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Some Blood Pressure Meds May Raise Diabetes Risk

Posted: Tuesday, May 30, 2006

Diuretics and beta-blockers, used to treat hypertension, are associated with an increased risk of developing type 2 diabetes, new findings indicate.

"The relation between the use of different classes of antihypertensive medications and the risk of incident type 2 diabetes is unclear," Dr. Eric N. Taylor, of Harvard Medical School, Boston, and colleagues write in the medical journal Diabetes Care. "Prior studies have reported conflicting results."

The researchers examined the issue using data from studies that followed three large groups of women and men: the Nurses' Health Study (NHS) I and II and the Health Professionals Follow-up Study (HPFS).

The analysis included 41,193 older women from NHS I, 14,151 younger women from NHS II, and 19,472 men from HPFS. All of the subjects had high blood pressure, but not diabetes initially, and were followed for 8, 10, and 16 years, respectively.

A total of 3589 new cases of type 2 diabetes were recorded during follow-up.

The risk of developing diabetes in subjects taking thiazide-type diuretics compared with those not taking a thiazide was increased by 20 percent in older women, 45 percent in younger women, and 36 percent in men, after taking account of age, weight, physical activity, and other risk factors.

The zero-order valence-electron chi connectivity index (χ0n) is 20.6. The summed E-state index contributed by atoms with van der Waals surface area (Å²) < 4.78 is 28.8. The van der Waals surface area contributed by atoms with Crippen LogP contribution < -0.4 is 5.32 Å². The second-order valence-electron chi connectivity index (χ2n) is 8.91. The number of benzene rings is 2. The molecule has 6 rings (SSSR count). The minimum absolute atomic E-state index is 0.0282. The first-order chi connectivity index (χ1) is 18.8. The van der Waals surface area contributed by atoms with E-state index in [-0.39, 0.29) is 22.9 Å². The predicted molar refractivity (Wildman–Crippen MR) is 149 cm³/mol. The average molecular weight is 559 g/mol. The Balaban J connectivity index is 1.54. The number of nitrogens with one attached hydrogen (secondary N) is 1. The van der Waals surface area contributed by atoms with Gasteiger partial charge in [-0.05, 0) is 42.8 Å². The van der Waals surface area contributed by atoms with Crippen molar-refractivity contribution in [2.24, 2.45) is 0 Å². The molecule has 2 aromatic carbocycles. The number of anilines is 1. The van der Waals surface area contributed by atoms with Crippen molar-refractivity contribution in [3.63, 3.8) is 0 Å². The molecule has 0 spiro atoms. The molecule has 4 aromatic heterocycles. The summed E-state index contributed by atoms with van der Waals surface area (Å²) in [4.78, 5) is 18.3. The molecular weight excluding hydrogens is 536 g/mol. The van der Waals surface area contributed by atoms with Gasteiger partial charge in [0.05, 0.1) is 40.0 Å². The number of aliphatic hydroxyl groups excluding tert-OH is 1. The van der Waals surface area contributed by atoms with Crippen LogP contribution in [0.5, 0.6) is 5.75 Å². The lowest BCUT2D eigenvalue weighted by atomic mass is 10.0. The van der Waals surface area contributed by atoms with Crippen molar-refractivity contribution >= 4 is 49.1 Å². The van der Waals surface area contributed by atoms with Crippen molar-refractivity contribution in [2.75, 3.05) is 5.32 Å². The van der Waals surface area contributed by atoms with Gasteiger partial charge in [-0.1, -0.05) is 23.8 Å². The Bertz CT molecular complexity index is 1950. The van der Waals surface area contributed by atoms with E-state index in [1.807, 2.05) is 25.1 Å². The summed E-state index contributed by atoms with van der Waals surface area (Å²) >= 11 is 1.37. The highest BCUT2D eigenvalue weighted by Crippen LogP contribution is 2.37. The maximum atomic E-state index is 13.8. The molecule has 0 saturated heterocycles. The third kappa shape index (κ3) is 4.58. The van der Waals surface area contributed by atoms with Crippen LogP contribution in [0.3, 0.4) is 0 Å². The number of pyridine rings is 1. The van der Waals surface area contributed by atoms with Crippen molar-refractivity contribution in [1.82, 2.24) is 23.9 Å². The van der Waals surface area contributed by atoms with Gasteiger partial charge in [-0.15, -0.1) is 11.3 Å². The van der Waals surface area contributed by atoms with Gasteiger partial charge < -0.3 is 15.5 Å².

Compared to patients not taking a beta-blocker, older women taking beta-blockers had a 32 percent higher risk of diabetes, while for men the risk was 20 percent higher.

"Increased surveillance for diabetes in patients treated with these medications may be warranted," the authors conclude.

The use of other common types of blood pressure lowering drugs -- calcium channel blockers and ACE inhibitors -- was not associated with the development of type 2 diabetes, according to the report.


 

Source: Diabetes In Control: Diabetes Care, May 2006

 
 
 
 
 
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